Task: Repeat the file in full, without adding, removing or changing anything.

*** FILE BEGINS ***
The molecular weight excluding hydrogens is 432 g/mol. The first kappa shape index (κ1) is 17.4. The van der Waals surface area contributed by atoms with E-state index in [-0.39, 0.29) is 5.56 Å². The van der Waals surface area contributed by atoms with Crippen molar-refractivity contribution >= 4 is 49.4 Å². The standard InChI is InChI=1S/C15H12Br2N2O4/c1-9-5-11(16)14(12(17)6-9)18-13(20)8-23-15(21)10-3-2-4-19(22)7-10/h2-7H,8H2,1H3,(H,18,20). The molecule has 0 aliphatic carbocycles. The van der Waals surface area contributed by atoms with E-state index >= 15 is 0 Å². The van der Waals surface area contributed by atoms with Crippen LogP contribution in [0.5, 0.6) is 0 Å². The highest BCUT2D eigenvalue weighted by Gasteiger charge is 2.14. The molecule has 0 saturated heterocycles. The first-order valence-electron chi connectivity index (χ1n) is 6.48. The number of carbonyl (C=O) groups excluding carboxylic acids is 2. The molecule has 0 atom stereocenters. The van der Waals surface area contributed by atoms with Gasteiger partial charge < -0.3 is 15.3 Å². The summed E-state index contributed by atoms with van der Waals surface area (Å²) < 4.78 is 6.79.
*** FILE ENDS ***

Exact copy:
The molecular weight excluding hydrogens is 432 g/mol. The first kappa shape index (κ1) is 17.4. The van der Waals surface area contributed by atoms with E-state index in [-0.39, 0.29) is 5.56 Å². The van der Waals surface area contributed by atoms with Crippen molar-refractivity contribution >= 4 is 49.4 Å². The standard InChI is InChI=1S/C15H12Br2N2O4/c1-9-5-11(16)14(12(17)6-9)18-13(20)8-23-15(21)10-3-2-4-19(22)7-10/h2-7H,8H2,1H3,(H,18,20). The molecule has 0 aliphatic carbocycles. The van der Waals surface area contributed by atoms with E-state index >= 15 is 0 Å². The van der Waals surface area contributed by atoms with Crippen LogP contribution in [0.5, 0.6) is 0 Å². The highest BCUT2D eigenvalue weighted by Gasteiger charge is 2.14. The molecule has 0 saturated heterocycles. The first-order valence-electron chi connectivity index (χ1n) is 6.48. The number of carbonyl (C=O) groups excluding carboxylic acids is 2. The molecule has 0 atom stereocenters. The van der Waals surface area contributed by atoms with Gasteiger partial charge < -0.3 is 15.3 Å². The summed E-state index contributed by atoms with van der Waals surface area (Å²) < 4.78 is 6.79.